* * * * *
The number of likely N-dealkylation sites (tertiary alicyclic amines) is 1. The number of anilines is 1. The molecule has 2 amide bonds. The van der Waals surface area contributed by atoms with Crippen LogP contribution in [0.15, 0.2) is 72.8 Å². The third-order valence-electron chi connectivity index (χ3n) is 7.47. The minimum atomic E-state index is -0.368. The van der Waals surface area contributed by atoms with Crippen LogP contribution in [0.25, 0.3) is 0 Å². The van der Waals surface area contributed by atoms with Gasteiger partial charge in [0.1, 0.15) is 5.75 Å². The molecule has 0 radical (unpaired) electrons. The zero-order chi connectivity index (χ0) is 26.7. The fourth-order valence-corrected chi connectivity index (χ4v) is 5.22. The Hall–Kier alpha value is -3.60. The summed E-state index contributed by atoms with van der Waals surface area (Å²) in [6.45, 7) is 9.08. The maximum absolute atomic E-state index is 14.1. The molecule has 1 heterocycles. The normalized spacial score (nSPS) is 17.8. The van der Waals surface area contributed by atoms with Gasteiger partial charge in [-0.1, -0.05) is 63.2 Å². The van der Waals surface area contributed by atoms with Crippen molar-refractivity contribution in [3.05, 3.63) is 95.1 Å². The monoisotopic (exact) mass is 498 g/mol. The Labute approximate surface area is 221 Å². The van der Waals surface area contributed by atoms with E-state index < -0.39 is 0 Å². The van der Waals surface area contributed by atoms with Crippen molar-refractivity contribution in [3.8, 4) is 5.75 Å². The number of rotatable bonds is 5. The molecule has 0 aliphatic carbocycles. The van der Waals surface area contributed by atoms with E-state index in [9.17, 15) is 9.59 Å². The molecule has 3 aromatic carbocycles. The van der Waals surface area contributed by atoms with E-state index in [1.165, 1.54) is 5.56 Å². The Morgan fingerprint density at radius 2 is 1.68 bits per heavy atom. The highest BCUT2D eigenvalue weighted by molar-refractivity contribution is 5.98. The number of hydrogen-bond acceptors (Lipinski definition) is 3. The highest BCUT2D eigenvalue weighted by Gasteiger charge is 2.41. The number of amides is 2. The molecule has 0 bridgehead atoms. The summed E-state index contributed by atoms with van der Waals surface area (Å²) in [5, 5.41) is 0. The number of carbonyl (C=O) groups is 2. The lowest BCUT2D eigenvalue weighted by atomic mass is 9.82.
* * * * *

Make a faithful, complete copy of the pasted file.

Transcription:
The number of likely N-dealkylation sites (tertiary alicyclic amines) is 1. The number of anilines is 1. The molecule has 2 amide bonds. The van der Waals surface area contributed by atoms with Crippen LogP contribution in [0.15, 0.2) is 72.8 Å². The third-order valence-electron chi connectivity index (χ3n) is 7.47. The minimum atomic E-state index is -0.368. The van der Waals surface area contributed by atoms with Crippen LogP contribution in [0.25, 0.3) is 0 Å². The van der Waals surface area contributed by atoms with Gasteiger partial charge in [0.1, 0.15) is 5.75 Å². The molecule has 0 radical (unpaired) electrons. The zero-order chi connectivity index (χ0) is 26.7. The fourth-order valence-corrected chi connectivity index (χ4v) is 5.22. The Hall–Kier alpha value is -3.60. The summed E-state index contributed by atoms with van der Waals surface area (Å²) in [6.45, 7) is 9.08. The maximum absolute atomic E-state index is 14.1. The molecule has 1 heterocycles. The normalized spacial score (nSPS) is 17.8. The van der Waals surface area contributed by atoms with Gasteiger partial charge in [-0.1, -0.05) is 63.2 Å². The van der Waals surface area contributed by atoms with Crippen molar-refractivity contribution in [3.05, 3.63) is 95.1 Å². The monoisotopic (exact) mass is 498 g/mol. The Labute approximate surface area is 221 Å². The van der Waals surface area contributed by atoms with E-state index < -0.39 is 0 Å². The van der Waals surface area contributed by atoms with Crippen molar-refractivity contribution in [3.8, 4) is 5.75 Å². The number of rotatable bonds is 5. The molecule has 0 aliphatic carbocycles. The van der Waals surface area contributed by atoms with E-state index in [9.17, 15) is 9.59 Å². The molecule has 3 aromatic carbocycles. The van der Waals surface area contributed by atoms with E-state index in [1.165, 1.54) is 5.56 Å². The Morgan fingerprint density at radius 2 is 1.68 bits per heavy atom. The highest BCUT2D eigenvalue weighted by molar-refractivity contribution is 5.98. The number of hydrogen-bond acceptors (Lipinski definition) is 3. The highest BCUT2D eigenvalue weighted by Gasteiger charge is 2.41. The number of amides is 2. The molecule has 0 bridgehead atoms. The summed E-state index contributed by atoms with van der Waals surface area (Å²) in [5, 5.41) is 0. The number of carbonyl (C=O) groups is 2. The lowest BCUT2D eigenvalue weighted by atomic mass is 9.82.